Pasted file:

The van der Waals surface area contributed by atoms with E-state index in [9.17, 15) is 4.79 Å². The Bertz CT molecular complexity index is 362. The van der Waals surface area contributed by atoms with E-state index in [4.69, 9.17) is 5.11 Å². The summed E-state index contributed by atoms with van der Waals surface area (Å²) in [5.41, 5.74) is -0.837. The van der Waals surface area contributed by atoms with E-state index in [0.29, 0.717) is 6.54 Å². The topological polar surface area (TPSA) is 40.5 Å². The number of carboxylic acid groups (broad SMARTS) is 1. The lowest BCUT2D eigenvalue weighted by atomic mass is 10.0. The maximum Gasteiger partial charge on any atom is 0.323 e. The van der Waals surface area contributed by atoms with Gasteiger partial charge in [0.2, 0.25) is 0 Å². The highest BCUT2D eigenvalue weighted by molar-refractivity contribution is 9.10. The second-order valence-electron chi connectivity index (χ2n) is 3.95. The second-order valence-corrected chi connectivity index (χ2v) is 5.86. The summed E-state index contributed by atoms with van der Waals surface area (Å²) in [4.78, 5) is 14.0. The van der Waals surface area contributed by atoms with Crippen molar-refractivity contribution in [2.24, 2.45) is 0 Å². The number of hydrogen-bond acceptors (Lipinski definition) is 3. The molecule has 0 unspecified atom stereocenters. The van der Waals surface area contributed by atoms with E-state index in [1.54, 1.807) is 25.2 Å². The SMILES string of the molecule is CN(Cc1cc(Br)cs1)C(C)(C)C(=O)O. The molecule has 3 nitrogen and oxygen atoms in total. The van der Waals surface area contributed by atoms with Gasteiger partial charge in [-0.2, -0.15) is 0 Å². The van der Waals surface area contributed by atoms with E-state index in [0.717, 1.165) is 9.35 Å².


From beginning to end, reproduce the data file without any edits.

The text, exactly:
The van der Waals surface area contributed by atoms with E-state index in [9.17, 15) is 4.79 Å². The Bertz CT molecular complexity index is 362. The van der Waals surface area contributed by atoms with E-state index in [4.69, 9.17) is 5.11 Å². The summed E-state index contributed by atoms with van der Waals surface area (Å²) in [5.41, 5.74) is -0.837. The van der Waals surface area contributed by atoms with E-state index in [0.29, 0.717) is 6.54 Å². The topological polar surface area (TPSA) is 40.5 Å². The number of carboxylic acid groups (broad SMARTS) is 1. The lowest BCUT2D eigenvalue weighted by atomic mass is 10.0. The maximum Gasteiger partial charge on any atom is 0.323 e. The van der Waals surface area contributed by atoms with Gasteiger partial charge in [0.2, 0.25) is 0 Å². The highest BCUT2D eigenvalue weighted by molar-refractivity contribution is 9.10. The second-order valence-electron chi connectivity index (χ2n) is 3.95. The second-order valence-corrected chi connectivity index (χ2v) is 5.86. The summed E-state index contributed by atoms with van der Waals surface area (Å²) in [4.78, 5) is 14.0. The van der Waals surface area contributed by atoms with Crippen molar-refractivity contribution in [2.24, 2.45) is 0 Å². The number of hydrogen-bond acceptors (Lipinski definition) is 3. The molecule has 0 unspecified atom stereocenters. The van der Waals surface area contributed by atoms with E-state index in [1.54, 1.807) is 25.2 Å². The SMILES string of the molecule is CN(Cc1cc(Br)cs1)C(C)(C)C(=O)O. The molecule has 3 nitrogen and oxygen atoms in total. The van der Waals surface area contributed by atoms with Gasteiger partial charge in [-0.2, -0.15) is 0 Å². The van der Waals surface area contributed by atoms with E-state index in [0.717, 1.165) is 9.35 Å².